There is definitely a difference in having a personal journal that is intended for no audience but yourself, and writing for a larger audience. Even if you're writing about yourself, it's the intended audience part that changes it. I could care less about proofreading a personal journal (OK, that's not true. I don't like typos EVER.) I like that idea that personal journaling can help develop a writer. At the very least, it can help you as a person, which then carries over to more specific goals and projects. I guess it can be viewed as another way of accountability; I can hold myself accountable for my own goals.

Do you write in a personal journal? Would it be more encouraging to write in one if you had a specific theme, such as recording personal goals, or using it as a way to simply record events for family history?

Tuesday, April 5, 2011

Writing Communities

The past few months have been an eye-opening experience, discovering how many resources are available for someone like me, who is as green as can be when it comes to writing and publishing. I suppose it all goes back to National Novel Writing Month and their incredibly helpful community, but onward I've plunged into finding what else is out there.

Yesterday evening I joined in an online chat over at She Writes, which is a pretty cool site for networking with other women writers. The topic was Young Adult fiction, and the atmosphere was inviting, collaborative and friendly. I bookmarked half a dozen new websites for future reference. It felt nice to have that comradarie among other women.

One thing that has newly piqued my interest is short story contests. I've stayed away from them since I was primarily working on my novel, but I have a few short stories I wrote the last couple of years that I thought I could revisit. One of the stories takes place in the same universe as my novel, and since I wrote it before the novel, it's kind of funny to see how I imagined things would work. I found a contest through Women on Writing, which seems fairly approachable and not too intimidating. It is for  flash fiction, which they define as between 250 - 750 words. I'm telling you, that is short. I had to hack up my short story pretty good to get down to 690 words or so, and it's now kind of a mess. I have until the end of May to submit it.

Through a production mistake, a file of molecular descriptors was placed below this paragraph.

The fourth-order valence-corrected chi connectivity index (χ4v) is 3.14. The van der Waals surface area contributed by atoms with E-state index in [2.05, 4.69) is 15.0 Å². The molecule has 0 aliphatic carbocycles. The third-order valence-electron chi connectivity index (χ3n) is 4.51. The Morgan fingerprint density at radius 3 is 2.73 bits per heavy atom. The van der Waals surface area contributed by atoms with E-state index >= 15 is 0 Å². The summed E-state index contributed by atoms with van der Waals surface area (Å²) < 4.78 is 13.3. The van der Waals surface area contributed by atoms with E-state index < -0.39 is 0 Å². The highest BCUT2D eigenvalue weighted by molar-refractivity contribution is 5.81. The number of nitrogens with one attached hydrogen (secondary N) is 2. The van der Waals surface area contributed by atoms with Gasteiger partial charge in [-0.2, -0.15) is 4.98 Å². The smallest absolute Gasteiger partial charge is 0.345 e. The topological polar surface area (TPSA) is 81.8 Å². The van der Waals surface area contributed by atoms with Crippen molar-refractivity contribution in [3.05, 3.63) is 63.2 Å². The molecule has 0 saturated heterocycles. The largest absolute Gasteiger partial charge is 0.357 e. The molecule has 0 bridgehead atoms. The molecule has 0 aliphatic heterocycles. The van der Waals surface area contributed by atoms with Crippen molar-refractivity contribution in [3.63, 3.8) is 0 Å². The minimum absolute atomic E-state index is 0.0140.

Which brings me to my next new discovery, a local writing critique group. My friend Catherine invited me, and we both made our initial visit in January. The group meets twice per month, and we just went back again at the end of March, this time picking up submissions to review for the next meeting. The group skews older in age, I think we may be the youngest ones there. They are professional, give constructive criticism, and the leader is excellent. He's a teacher, and you can tell. The group has a topic for discussion to start off the meeting, and I've learned quite a bit just from the two meetings I've attended.

I am timidly getting my flash fiction piece in decent enough shape to submit to the critique group. I figure it's a good start with something so short. The leader of the group submitted a few flash fiction stories for review back in January, which was my first exposure to that type of writing. If it's done well, it's pretty cool. If I don't feel confident enough I'm not going to submit, but I'm going to use the next few days to research flash fiction a bit more to see if I'm getting the right elements put together. Depending on how the critique goes, I will decide if I am going to submit to the contest.

To those of you reading who are writers/writers-to-be, are you part of a local critique group? Or, have you found a place online that works for you?